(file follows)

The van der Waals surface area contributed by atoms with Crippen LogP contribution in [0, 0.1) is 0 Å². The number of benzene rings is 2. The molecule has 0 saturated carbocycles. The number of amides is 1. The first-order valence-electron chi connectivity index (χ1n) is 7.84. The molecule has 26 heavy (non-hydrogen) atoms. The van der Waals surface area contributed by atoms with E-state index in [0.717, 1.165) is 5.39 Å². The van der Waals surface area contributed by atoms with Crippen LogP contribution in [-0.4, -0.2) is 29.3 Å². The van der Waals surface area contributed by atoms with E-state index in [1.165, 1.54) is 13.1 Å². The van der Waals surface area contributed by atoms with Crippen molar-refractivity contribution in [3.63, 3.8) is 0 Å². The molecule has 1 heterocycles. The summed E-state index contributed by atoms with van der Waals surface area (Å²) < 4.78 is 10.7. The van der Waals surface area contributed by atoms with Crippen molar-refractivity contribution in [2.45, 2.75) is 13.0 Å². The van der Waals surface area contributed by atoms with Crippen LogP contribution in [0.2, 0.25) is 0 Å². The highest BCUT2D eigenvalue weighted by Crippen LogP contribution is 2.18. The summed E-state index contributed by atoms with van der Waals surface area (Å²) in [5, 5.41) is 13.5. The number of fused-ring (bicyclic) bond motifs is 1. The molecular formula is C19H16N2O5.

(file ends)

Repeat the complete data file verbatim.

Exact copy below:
The van der Waals surface area contributed by atoms with Crippen LogP contribution in [0, 0.1) is 0 Å². The number of benzene rings is 2. The molecule has 0 saturated carbocycles. The number of amides is 1. The first-order valence-electron chi connectivity index (χ1n) is 7.84. The molecule has 26 heavy (non-hydrogen) atoms. The van der Waals surface area contributed by atoms with E-state index in [0.717, 1.165) is 5.39 Å². The van der Waals surface area contributed by atoms with Crippen LogP contribution in [-0.4, -0.2) is 29.3 Å². The van der Waals surface area contributed by atoms with E-state index in [1.165, 1.54) is 13.1 Å². The van der Waals surface area contributed by atoms with Crippen molar-refractivity contribution in [3.63, 3.8) is 0 Å². The molecule has 1 heterocycles. The summed E-state index contributed by atoms with van der Waals surface area (Å²) < 4.78 is 10.7. The van der Waals surface area contributed by atoms with Crippen molar-refractivity contribution in [2.45, 2.75) is 13.0 Å². The van der Waals surface area contributed by atoms with Crippen LogP contribution in [0.2, 0.25) is 0 Å². The highest BCUT2D eigenvalue weighted by Crippen LogP contribution is 2.18. The summed E-state index contributed by atoms with van der Waals surface area (Å²) in [5, 5.41) is 13.5. The number of fused-ring (bicyclic) bond motifs is 1. The molecular formula is C19H16N2O5.